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Microsoft needs a spanking

(Written in 1997 and published in the Utah Statesman newspaper.)

The name “Microsoft” is usually easily recognized as a producer of PC operating systems and various computer software applications. Many people also think Microsoft has been sucessful because they are the best in the business. Well, they're wrong.

Microsoft, headed by rich-boy Bill Gates, has been an empire in the making since the early 1980's when Gates and company wrote the Microsoft Disk Operating System (MS-DOS) for IBM to run on their IBM PC computers. Gates didn't know it at the time but MS-DOS was going to get his foot in the door of a industry yet to explode.

After developing MS-DOS, Microsoft explored graphical user interfaces. After collaborating with IBM on OS/2, Microsoft produced Microsoft Windows. MS-Windows was not a remarkable product. The Apple Macintosh was a groundbreaking landmark in 1984 with its extremely user-friendly look and feel. Microsoft, however, years later, still could not compete with the Mac's functionality. Part of the problem was Microsoft's perceived need to remain backwards compatible with MS-DOS. The other part was that Microsoft was simply starting to spread itself too thin.

Unfortunately, Microsoft won't play fair when they can't keep up. One of the best examples of this is the story of DR DOS, a third-party replacement for Microsoft's DOS operating system for PCs.

In the mid-1980s, Microsoft started jacking the price on their DOS software without adding any new functionality. In addition, new hardware such as the Intel-80386 PCs were appearing and MS-DOS simply was not taking advantage of the new technology.

Some professional PC users approached a company named Digital Research about writing a new operating system to do everything DOS did and more. Digital Research came up with such a product and called it DR DOS. It was a hit in the retail market, but most computer users got DOS with their computer when it was purchased and Microsoft had PC manufacturers locked into agreements so they would sell only Microsoft products. This made it virtually impossible for Digital Research to effectively penetrate the DOS market despite having a superior product.

DR DOS did not go unnoticed by Microsoft. In May of 1990, Microsoft made announcements that a forthcoming version of DOS would include all the capabilities of DR DOS. Finally in June of 1991, after many held off buying DR DOS, Microsoft released MS DOS version 5 which did not have half of the functionality and power that DR DOS had and it went down in history as one of the worst versions of DOS ever sold.

DR DOS is now owned by Caldera of Orem, Utah. Caldera has recently filed a lawsuit accusing Microsoft of making it extremely difficult, if not impossible, for DR DOS to be marketed.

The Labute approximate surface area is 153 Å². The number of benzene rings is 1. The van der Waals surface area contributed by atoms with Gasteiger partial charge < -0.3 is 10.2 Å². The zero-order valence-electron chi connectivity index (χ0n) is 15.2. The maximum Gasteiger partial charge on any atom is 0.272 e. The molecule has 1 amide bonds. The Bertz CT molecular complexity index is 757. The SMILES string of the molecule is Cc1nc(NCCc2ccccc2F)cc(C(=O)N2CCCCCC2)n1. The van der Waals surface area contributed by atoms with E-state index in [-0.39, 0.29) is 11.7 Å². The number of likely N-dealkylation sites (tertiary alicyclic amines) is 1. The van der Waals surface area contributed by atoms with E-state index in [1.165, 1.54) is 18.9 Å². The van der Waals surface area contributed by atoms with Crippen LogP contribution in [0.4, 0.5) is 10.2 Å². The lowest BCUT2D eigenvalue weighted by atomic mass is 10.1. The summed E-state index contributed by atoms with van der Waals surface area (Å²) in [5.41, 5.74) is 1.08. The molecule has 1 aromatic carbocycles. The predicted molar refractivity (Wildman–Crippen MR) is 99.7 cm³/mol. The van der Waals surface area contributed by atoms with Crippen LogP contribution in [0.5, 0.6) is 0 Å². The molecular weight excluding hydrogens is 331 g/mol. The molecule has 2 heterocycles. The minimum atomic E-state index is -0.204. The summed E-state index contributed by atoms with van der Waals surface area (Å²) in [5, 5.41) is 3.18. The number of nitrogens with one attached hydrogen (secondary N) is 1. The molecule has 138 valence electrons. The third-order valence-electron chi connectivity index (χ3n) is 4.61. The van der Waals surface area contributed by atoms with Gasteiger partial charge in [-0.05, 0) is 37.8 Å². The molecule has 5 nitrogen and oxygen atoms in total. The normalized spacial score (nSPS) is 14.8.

Microsoft also has a nasty habit of taking its users back in time. A perfect example of this is Windows 95.

In 1993, Microsoft started talking about a new version of Windows to replace the aging Windows version 3.1 which was the industry standard at the time. Initially scheduled for release in mid-1994, Windows 4.0, now known as Windows 95, was not released until August of 1995.

While Windows 95 is clearly an improvement on version 3.1, it is still a failure in terms of what could have been done. Microsoft has been advertising features about Windows 95 that Apple included in their first Macintosh computers in 1984. It's built-in networking features are poorly designed compared to Macintosh and Unix operating systems. Bluntly stated, Windows 95 was outdated before it went to the drawing board.

Another example is Microsoft's somewhat successful attempts to displace Novell NetWare as the de facto platform for local area networks. Microsoft's Windows NT server software is gaining popularity because of Microsoft press hailing it as a secure platform that outperforms NetWare. Both of these claims have small print attached to them. For small workgroups, NT may outperform NetWare, but with anymore than a half dozen users, Novell's IPX/SPX protocol suite creams NT's ancient, non-routable NetBEUI protocol.

The Java programming language represents a threat to Microsoft because it is platform independent. This means that programs written in Java can run within Windows 95, Windows NT, Mac OS, and several flavors of Unix. This threatens Microsoft because computer users are no longer bound to Windows in order to use popular applications. Microsoft's response: Take an ancient interprocess communication strategy known as OLE, add a couple of bells and whistles, call it ActiveX, and tell everyone it is a viable competitor to Java. Unfortnately, many consumers will believe anything Microsoft tells them.

Netscape learned a subtle lesson this last year from Microsoft. In an attempt to hit Microsoft head-on in the Internet-desktop race, Netscape fell behind in the Web browser competition. Microsoft's Internet Explorer is up to par with Netscape Navigator now. If Netscape had simply concentrated on making the best browser possible instead of trying to foil Microsoft's efforts to do the same, they wouldn't be in the situation they are.

Microsoft should learn the same lesson. Instead of trying to get his fingers into everyone's business, Bill Gates should concentrate his efforts on one thing, do that one thing well, and quit selling substandard products to the PC users.